A catalpa in bloom is like a tree full of orchid blos­soms

The Progress-Index - At Home - - RIGHT AT HOME / HOME GARDENING - Lee Re­ich — www.leere­ich.com/blog

I stopped to stare at some buck­ets of flow­ers at a farm­ers’ mar­ket last Sun­day. The white flow­ers, their throats speck­led pur­ple and yel­low and grouped to­gether on stalks like a can­de­labra, looked al­most like or­chids. But there’s no orchid that showy that could be har­vested in such quan­ti­ties in a cold-win­ter cli­mate.

Buck­ets and buck­ets were over­flow­ing with these flow­ers; even an av­er­age-size green­house couldn’t sup­ply that many orchid blos­soms at once.

The flow­ers were not or­chids, of course. I stared and scratched my head, and then was em­bar­rassed when the farmer told me what they were: catalpa flow­ers.

Catalpa. One of my fa­vorite trees. I’d al­ways ad­mired the blos­soms en masse and from afar, as they dec­o­rated enor­mous trees. Now, here they were, up close and bunched to­gether in buck­ets.

AF­FEC­TION FOR CATALPA BLOS­SOMS

Catalpa has a lot go­ing for it be­sides beau­ti­ful flow­ers. It tol­er­ates all sorts of grow­ing con­di­tions: heat, cold, wet soils, dry soils, pol­lu­tion, sun and shade.

Catalpa’s leaves, as well as its flow­ers, evoke the trop­ics. The leaves are large, up to about a foot long, and heart-shaped.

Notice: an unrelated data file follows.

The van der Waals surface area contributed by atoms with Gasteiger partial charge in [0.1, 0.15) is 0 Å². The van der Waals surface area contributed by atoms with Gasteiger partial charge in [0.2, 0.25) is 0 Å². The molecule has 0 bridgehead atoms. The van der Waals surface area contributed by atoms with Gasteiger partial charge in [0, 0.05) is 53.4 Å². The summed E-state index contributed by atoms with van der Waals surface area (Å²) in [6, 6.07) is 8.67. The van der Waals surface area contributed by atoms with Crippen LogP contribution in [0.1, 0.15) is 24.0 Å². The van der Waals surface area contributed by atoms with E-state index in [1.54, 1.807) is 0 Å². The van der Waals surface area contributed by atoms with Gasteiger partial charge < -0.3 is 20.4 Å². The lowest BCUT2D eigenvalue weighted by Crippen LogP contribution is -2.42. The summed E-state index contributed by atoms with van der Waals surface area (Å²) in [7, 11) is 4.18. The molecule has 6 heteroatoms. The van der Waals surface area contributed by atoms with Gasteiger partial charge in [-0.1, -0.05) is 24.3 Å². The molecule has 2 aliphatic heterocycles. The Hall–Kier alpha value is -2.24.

It’s a won­der that more peo­ple don’t plant catalpa trees. One rea­son is that catalpa can be a big tree, and a be­he­moth 75 or 100 feet tall and half that width is too large for many yards. (A south­ern species, also quite cold-hardy, grows to only half that size.)

NOT FOR EV­ERY­ONE

The main rea­son peo­ple don’t plant catal­pas is be­cause the trees are con­sid­ered messy. Those large leaves look dra­matic hang­ing on the branches but once they drop ... well, they’re not as at­trac­tive flopped down on a lawn.

And then there are the fruits. Catalpa is also known as In­dian Pipe or In­dian Sto­gie for the foot-long, half-inch-wide brown fruits that dan­gle in pro­fu­sion from the stems. They drop in au­tumn and win­ter, and some peo­ple ob­ject to those sto­gies on their lawn. Some peo­ple also don’t like the dropped flow­ers lit­ter­ing the lawn. But wait a sec­ond here: I don’t con­sider a lawn awash in orchid-like blos­soms to be lit­tered!

I do have other beefs, all rel­a­tively mi­nor, against my catalpa tree. One is that catal­pas leaf out late in spring so that, for a time in spring when just about ev­ery other plant is green, catalpa ap­pears to be dead. Its bare branches do get to show off how thick, craggy and mus­cu­lar they are, a look I ap­pre­ci­ate more in win­ter than in spring.

LEE RE­ICH/AP

A catalpa in bloom is like a whole tree full of orchid-like blos­soms, good in vases or just ad­mired on the branches.

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